• Criticisms, warnings, or various other forms of punishment are strictly forbidden.
  • Children have the right to go to any other classroom or supervised library or study hall.
  • Children are not in a competition or race; they only compete against themselves.
  • Children decide if and when to study and there is no homework unless the child asks for it.
  • There are only three rules; they are impartially and strictly enforced.
  • Academic progress reports are kept on children, but grades are not given out.
  • The "GO" and "STOP" signals are the only means of enforcing rules in the classroom.
  • On any given day, children can choose not to learn.
  • Faculty has three jobs: academic teaching, creative/applied teaching, and socialization training/advising.
  • Peer teaching is encouraged.
  • An individualized pace of learning is encouraged.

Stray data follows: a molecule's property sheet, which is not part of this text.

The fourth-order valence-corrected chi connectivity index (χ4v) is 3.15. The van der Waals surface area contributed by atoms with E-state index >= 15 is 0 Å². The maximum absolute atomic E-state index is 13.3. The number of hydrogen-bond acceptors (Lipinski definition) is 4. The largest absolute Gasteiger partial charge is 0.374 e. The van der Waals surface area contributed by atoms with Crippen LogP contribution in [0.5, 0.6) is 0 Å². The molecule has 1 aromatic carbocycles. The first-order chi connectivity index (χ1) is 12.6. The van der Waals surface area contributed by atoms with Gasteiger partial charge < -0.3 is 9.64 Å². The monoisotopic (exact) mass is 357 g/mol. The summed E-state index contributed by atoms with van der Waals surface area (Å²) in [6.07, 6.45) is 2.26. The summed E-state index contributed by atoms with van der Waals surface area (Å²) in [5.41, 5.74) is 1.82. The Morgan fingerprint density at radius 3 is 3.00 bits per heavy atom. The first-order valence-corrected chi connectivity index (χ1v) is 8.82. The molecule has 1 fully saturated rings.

• Children are offered a wide range of creative/applied courses.
  • Children may be advised to study at the growing edge of their abilities, but the level at which they study is no ones choice but theirs.

1.1. Basic Principles Responsibility

A primary goal of individual education is to make children self-sufficient, giving them the mean to become a productive member of society; to become mature and self-reliant. Individual Education is against the infantilization of the child. Instead, individual education maximizes the childs self-determination.


1.2. Basic Principles Respect

Individual education is designed to develop in children feeling of respect of the self and of others. Traditional school systems make children feel inferior and make many of them feel unsuccessful. A system based on rewards and punishment, praise and disapproval, is considered morally bankrupt in the individual education system. Some children are not born into environments conducive to academics. Some children have strengths not visible in the traditional system.


1.3. Basic Principles Resourcefulness